Microsoft was granted a patent describing a wearable, gyroscopic pointing device.
The idea of gyroscopic data input devices and generally mice has been around for quite some time, but has not yet resonated with users. Logitech, for example, in 2008 sold for $150its Freespace gyroscopic mouse in a traditional mouse form factor, but enabled the user to control the cursor on the screen by holding the mouse like a remote control.
Its disadvantage may have been that it was a rather inconvenient mouse to use and, at least in freespace mode, the mouse could not be used to accurately move the cursor across the screen. However, Microsoft may have felt that for those lean-back user-scenarios a gyrsocopic mouse may be useful, especially, if could be worn on a finger. A patent granted on February 28 and filed in October 2006 describes such as device. According to the document the pointing device can be switched on and off, used for gestures or for mouse-clicks and cursor movements. The patent envisioned the device to include three gyroscopic sensors and at least one accelerometer. The data transmission between the device and a host, such as a computer or game console happens via Bluetooth.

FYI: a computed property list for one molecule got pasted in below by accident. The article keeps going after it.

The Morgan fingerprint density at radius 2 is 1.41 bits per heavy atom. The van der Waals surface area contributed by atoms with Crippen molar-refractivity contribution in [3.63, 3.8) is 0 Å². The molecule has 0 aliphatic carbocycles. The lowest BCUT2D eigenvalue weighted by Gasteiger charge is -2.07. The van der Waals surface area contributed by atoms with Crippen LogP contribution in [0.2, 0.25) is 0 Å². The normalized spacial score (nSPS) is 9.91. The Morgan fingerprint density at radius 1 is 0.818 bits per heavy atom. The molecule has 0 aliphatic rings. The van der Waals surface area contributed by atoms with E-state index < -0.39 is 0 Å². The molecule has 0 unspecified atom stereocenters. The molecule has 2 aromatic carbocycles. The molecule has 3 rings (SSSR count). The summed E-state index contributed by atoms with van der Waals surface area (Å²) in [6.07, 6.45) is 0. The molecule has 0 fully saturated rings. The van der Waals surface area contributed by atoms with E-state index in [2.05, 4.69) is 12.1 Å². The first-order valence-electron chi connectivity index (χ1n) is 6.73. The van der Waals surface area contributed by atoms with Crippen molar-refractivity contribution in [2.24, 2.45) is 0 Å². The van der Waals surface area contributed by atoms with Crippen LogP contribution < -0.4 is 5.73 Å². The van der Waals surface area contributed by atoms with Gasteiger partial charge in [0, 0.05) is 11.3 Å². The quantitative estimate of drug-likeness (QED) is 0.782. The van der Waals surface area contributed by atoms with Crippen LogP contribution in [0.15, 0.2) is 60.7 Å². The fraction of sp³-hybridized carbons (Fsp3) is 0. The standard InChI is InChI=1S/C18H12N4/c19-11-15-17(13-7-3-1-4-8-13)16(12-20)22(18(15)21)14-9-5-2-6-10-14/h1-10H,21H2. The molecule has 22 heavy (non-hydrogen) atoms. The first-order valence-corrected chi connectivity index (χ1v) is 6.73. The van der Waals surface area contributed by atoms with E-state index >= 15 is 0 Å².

What made me scratch my head over this patent is the fact that we have had such device for quite some time. For example, back in 2007, WPI students developed a prototype of such a device. German distributor Pearl sold a wearable, wireless 3D mouse as early as 1996. Wireless and material technologies may have changed since then, but the basic usability flaw still exists: These input device aren't accurate enough to serve as a mouse replacement.
However, if you consider the Metro style user interface of Windows 8 on PCs without touchscreens, a wearable 3D mouse could be an interesting idea. Even on touchscreen PCs, a 3D mouse could be used to avoid greasy fingerprints on a screen.